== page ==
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Economy

Indonesia rejoins OPEC to secure oil supplies, drive out 'mafias'

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Workers at a refinery in Cilacap, Central Java, welcome dignitaries in November.   © Reuters

JAKARTA -- Indonesia will rejoin the Organization of the Petroleum Exporting Countries in January, 2016 after a hiatus of seven years.

     The government hopes returning to the cartel will help it find partners to secure stable energy supplies. The move is also aimed at driving "oil mafias," which control gasoline imports in the country, out of business.

Everyone's a winner

Sudirman Said, Indonesia's minister of energy and mineral resources, who reported the country's return to OPEC to President Joko Widodo, told reporters on Dec. 7 that forming partnerships with Middle Eastern oil producers was a reason for rejoining the group. "We will join hands with Saudi Arabia to build up oil refineries and procure crude oil, purchase liquefied petroleum gas from Iran at low prices and on a long-term basis, and sign a memorandum of understanding with Qatar for a power generation business," he said.

     At a meeting in Vienna on Dec. 4, OPEC approved Indonesia's readmission as the group's 13th member. Indonesia joined OPEC in 1962, two years after it was set up, and is the sole member from Asia. "To attract investors to our country, it is meaningful to join with oil-producing nations in the international arena," Sudirman said.

     Indonesia, a country of 250 million people, became a net oil importer in the early 2000s. It needs a stable supply of crude oil at low cost, and to increase its refining capacity. In the 1990s the country pumped 1.5 million barrels of crude per day, but now daily output is less than 900,000 barrels.  Output declined as investment stalled amid political and economic unrest at the end of the 1990s in the aftermath of the Asian financial crisis. Dwindling output from existing oil fields and the long absence of new development plans explains much of the falloff.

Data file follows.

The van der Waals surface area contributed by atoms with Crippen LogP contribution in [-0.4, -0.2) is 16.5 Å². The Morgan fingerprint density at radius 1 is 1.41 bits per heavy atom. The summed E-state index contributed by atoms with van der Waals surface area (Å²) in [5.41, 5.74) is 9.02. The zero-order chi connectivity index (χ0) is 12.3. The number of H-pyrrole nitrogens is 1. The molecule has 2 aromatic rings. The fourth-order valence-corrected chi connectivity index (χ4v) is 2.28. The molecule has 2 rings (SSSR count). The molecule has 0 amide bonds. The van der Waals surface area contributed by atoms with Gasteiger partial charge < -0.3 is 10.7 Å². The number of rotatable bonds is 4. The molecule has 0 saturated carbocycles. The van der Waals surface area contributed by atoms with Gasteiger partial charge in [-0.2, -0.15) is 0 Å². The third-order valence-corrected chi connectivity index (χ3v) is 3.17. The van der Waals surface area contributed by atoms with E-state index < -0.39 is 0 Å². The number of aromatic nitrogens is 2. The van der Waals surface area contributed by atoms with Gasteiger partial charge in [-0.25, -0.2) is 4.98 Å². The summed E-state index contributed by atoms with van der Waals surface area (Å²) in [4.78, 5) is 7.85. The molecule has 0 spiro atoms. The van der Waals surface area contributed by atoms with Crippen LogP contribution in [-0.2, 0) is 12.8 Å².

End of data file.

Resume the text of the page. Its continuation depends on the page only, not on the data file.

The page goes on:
For OPEC, Indonesia's return represents a chance to secure a market. The cartel faces increasing competition with Russia, which is boosting production. The U.S. is importing less due to its abundant deposits of shale oil and gas. OPEC apparently wanted to corral Indonesia, whose demand for energy is expected to grow, as a member.

     "It is also worth noting that Iran and Iraq will make a full-scale return to the international oil market," said Ken Koyama, chief economist at the Institute of Energy Economics, Japan. As U.S. and European sanctions expire and regional wars come to an end there will be more exporters. This will help Indonesia buy crude on favorable terms.

     A partnership with a big OPEC member has already taken shape. Saudi Aramco, Saudi Arabia's state-owned oil company, and Pertamina, its Indonesian counterpart, signed an agreement on Nov. 26 to expand a refinery in Cilacap, in Central Java. The expansion is to be completed in 2021. The Saudi company will supply the crude and is expected to offer help with refining and sales in Indonesia.